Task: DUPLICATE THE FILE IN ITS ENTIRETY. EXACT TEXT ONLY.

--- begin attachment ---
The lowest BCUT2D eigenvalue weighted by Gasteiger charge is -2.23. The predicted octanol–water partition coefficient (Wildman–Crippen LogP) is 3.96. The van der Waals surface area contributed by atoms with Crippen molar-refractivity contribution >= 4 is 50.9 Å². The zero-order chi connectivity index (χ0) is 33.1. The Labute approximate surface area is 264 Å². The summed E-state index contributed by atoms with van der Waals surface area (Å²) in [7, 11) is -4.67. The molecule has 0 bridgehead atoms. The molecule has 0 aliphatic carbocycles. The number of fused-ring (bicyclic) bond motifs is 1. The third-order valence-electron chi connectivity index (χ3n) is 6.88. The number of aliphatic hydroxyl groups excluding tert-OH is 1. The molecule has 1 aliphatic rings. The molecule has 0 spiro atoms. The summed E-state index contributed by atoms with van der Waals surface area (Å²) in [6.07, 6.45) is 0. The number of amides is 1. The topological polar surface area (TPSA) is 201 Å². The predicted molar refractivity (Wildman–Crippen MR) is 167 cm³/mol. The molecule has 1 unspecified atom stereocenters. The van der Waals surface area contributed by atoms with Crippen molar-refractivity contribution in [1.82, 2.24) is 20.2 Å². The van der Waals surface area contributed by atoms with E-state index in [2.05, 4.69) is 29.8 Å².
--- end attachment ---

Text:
The lowest BCUT2D eigenvalue weighted by Gasteiger charge is -2.23. The predicted octanol–water partition coefficient (Wildman–Crippen LogP) is 3.96. The van der Waals surface area contributed by atoms with Crippen molar-refractivity contribution >= 4 is 50.9 Å². The zero-order chi connectivity index (χ0) is 33.1. The Labute approximate surface area is 264 Å². The summed E-state index contributed by atoms with van der Waals surface area (Å²) in [7, 11) is -4.67. The molecule has 0 bridgehead atoms. The molecule has 0 aliphatic carbocycles. The number of fused-ring (bicyclic) bond motifs is 1. The third-order valence-electron chi connectivity index (χ3n) is 6.88. The number of aliphatic hydroxyl groups excluding tert-OH is 1. The molecule has 1 aliphatic rings. The molecule has 0 spiro atoms. The summed E-state index contributed by atoms with van der Waals surface area (Å²) in [6.07, 6.45) is 0. The number of amides is 1. The topological polar surface area (TPSA) is 201 Å². The predicted molar refractivity (Wildman–Crippen MR) is 167 cm³/mol. The molecule has 1 unspecified atom stereocenters. The van der Waals surface area contributed by atoms with Crippen molar-refractivity contribution in [1.82, 2.24) is 20.2 Å². The van der Waals surface area contributed by atoms with E-state index in [2.05, 4.69) is 29.8 Å².